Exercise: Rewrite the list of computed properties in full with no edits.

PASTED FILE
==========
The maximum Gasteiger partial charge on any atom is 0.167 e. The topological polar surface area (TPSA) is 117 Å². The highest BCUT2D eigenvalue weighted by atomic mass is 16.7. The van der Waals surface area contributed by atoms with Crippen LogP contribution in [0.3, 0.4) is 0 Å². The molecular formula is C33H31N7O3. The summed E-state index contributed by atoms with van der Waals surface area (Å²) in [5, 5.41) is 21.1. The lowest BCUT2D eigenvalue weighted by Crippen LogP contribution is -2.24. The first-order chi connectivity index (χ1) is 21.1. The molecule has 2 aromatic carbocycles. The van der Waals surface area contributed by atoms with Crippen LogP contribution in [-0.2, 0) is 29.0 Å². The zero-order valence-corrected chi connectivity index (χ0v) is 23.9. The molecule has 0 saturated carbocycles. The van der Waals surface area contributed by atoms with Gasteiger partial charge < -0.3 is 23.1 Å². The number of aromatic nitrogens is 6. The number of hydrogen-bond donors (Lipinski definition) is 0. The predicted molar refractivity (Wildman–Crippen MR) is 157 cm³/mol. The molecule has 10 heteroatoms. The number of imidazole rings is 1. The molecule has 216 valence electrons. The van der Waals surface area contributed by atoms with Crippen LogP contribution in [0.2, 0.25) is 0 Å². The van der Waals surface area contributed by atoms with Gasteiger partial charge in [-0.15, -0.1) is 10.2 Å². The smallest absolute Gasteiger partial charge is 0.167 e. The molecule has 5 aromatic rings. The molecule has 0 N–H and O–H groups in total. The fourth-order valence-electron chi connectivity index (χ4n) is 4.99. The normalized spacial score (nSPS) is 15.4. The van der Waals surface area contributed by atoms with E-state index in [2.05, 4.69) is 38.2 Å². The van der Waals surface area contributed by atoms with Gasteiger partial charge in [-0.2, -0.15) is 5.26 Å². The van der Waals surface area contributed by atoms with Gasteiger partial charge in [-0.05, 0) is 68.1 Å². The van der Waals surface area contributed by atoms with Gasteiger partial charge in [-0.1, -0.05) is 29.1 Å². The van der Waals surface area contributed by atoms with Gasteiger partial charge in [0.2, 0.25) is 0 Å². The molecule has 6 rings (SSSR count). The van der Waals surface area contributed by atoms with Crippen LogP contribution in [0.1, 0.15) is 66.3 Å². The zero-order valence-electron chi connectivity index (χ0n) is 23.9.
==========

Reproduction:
The maximum Gasteiger partial charge on any atom is 0.167 e. The topological polar surface area (TPSA) is 117 Å². The highest BCUT2D eigenvalue weighted by atomic mass is 16.7. The van der Waals surface area contributed by atoms with Crippen LogP contribution in [0.3, 0.4) is 0 Å². The molecular formula is C33H31N7O3. The summed E-state index contributed by atoms with van der Waals surface area (Å²) in [5, 5.41) is 21.1. The lowest BCUT2D eigenvalue weighted by Crippen LogP contribution is -2.24. The first-order chi connectivity index (χ1) is 21.1. The molecule has 2 aromatic carbocycles. The van der Waals surface area contributed by atoms with Crippen LogP contribution in [-0.2, 0) is 29.0 Å². The zero-order valence-corrected chi connectivity index (χ0v) is 23.9. The molecule has 0 saturated carbocycles. The van der Waals surface area contributed by atoms with Gasteiger partial charge < -0.3 is 23.1 Å². The number of aromatic nitrogens is 6. The number of hydrogen-bond donors (Lipinski definition) is 0. The predicted molar refractivity (Wildman–Crippen MR) is 157 cm³/mol. The molecule has 10 heteroatoms. The number of imidazole rings is 1. The molecule has 216 valence electrons. The van der Waals surface area contributed by atoms with Crippen LogP contribution in [0.2, 0.25) is 0 Å². The van der Waals surface area contributed by atoms with Gasteiger partial charge in [-0.15, -0.1) is 10.2 Å². The smallest absolute Gasteiger partial charge is 0.167 e. The molecule has 5 aromatic rings. The molecule has 0 N–H and O–H groups in total. The fourth-order valence-electron chi connectivity index (χ4n) is 4.99. The normalized spacial score (nSPS) is 15.4. The van der Waals surface area contributed by atoms with E-state index in [2.05, 4.69) is 38.2 Å². The van der Waals surface area contributed by atoms with Gasteiger partial charge in [-0.2, -0.15) is 5.26 Å². The van der Waals surface area contributed by atoms with Gasteiger partial charge in [-0.05, 0) is 68.1 Å². The van der Waals surface area contributed by atoms with Gasteiger partial charge in [-0.1, -0.05) is 29.1 Å². The van der Waals surface area contributed by atoms with Gasteiger partial charge in [0.2, 0.25) is 0 Å². The molecule has 6 rings (SSSR count). The van der Waals surface area contributed by atoms with Crippen LogP contribution in [0.1, 0.15) is 66.3 Å². The zero-order valence-electron chi connectivity index (χ0n) is 23.9.